Unlocking the potential of veterinary clinical records using a data mining approach

Research output: Conference Papers (RGC: 31A, 31B, 32, 33)32_Refereed conference paper (no ISBN/ISSN)

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Author(s)

  • N. Kennedy
  • David Brodbelt
  • Stefan Hobi
  • Jonathan Speelman

Detail(s)

Original languageEnglish
Publication statusPublished - 15 Nov 2018

Conference

Title15th International Symposium of Veterinary Epidemiology and Economics (ISVEE 15)
LocationEmpress Chiang Mai Hotel
PlaceThailand
CityChiang Mai
Period12 - 16 November 2018

Abstract

Objectives: Clinical records from veterinary practices are a rich source of data for epidemiological research. These data are typically stored in veterinary practice databases in free-text, narrative and unstructured format, which are difficult to analyse using standard computational and epidemiological methods. There are a number of challenges associated with processing large volumes of such unstructured data where manual examination of records is not feasible, e.g. the lack of standardization in data entry and format, the use of different terms to describe the same concept (syntactic irregularities) and extraction of contextual information from free text. Data mining approaches have been relatively little used for accessing veterinary clinical records, in contrast to human health records, where medical informatics techniques are well-established. In this study, a natural language processing (NLP) and text mining methodology is presented to transform unstructured veterinary clinical data into structured data, to make them accessible for further analysis.

Materials and methods: Clinical entries are categorised by diagnosis and body system via an NLP and data mining approach. Standard veterinary ontologies such as Veterinary Nomenclature (VeNom) are used as a framework. These structured data are then systematically evaluated by applying algorithms for machine learning and casebased reasoning. The data are also compiled into a relational database allowing evaluation using SQL.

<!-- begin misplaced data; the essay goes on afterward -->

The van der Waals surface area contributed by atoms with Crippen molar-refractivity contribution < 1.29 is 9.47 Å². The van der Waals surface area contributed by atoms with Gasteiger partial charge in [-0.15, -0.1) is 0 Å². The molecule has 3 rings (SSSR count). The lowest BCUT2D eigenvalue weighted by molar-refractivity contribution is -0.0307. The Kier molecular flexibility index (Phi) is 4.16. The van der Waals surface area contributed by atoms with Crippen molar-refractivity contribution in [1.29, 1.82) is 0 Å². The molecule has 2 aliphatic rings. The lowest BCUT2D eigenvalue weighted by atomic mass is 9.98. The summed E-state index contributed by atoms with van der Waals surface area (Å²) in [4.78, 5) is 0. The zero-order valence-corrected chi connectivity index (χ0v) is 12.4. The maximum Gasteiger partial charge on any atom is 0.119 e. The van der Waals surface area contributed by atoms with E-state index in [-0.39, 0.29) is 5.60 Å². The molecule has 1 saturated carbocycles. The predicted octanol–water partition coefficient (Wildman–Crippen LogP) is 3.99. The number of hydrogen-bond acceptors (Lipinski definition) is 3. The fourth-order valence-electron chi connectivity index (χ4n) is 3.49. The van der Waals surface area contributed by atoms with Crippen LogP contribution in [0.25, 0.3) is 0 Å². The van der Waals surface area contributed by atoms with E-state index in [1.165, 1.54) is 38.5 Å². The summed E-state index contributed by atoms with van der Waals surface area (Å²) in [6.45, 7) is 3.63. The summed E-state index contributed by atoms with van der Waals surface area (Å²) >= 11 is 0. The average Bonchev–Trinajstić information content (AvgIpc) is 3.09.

Results: Implementation of the method in R and Python will be described, and its efficiency and accuracy tested using a database of small animal clinical records comprising over 5 million entries.

Conclusion: The use of NLP and text mining to convert unstructured veterinary clinical records into structured data, extract clinical context and classify diagnoses can make available a wealth of data which are currently inaccessible for veterinary epidemiological analysis.

Research Area(s)

  • Medical informatics, natural language processing, clinical records, veterinary ontology

Citation Format(s)

Unlocking the potential of veterinary clinical records using a data mining approach. / Kwok, W.; Kennedy, N.; Brodbelt, David; Li, J.; Hobi, Stefan; Speelman, Jonathan; Pfeiffer, D.

2018. Paper presented at 15th International Symposium of Veterinary Epidemiology and Economics (ISVEE 15), Chiang Mai, Thailand.

Research output: Conference Papers (RGC: 31A, 31B, 32, 33)32_Refereed conference paper (no ISBN/ISSN)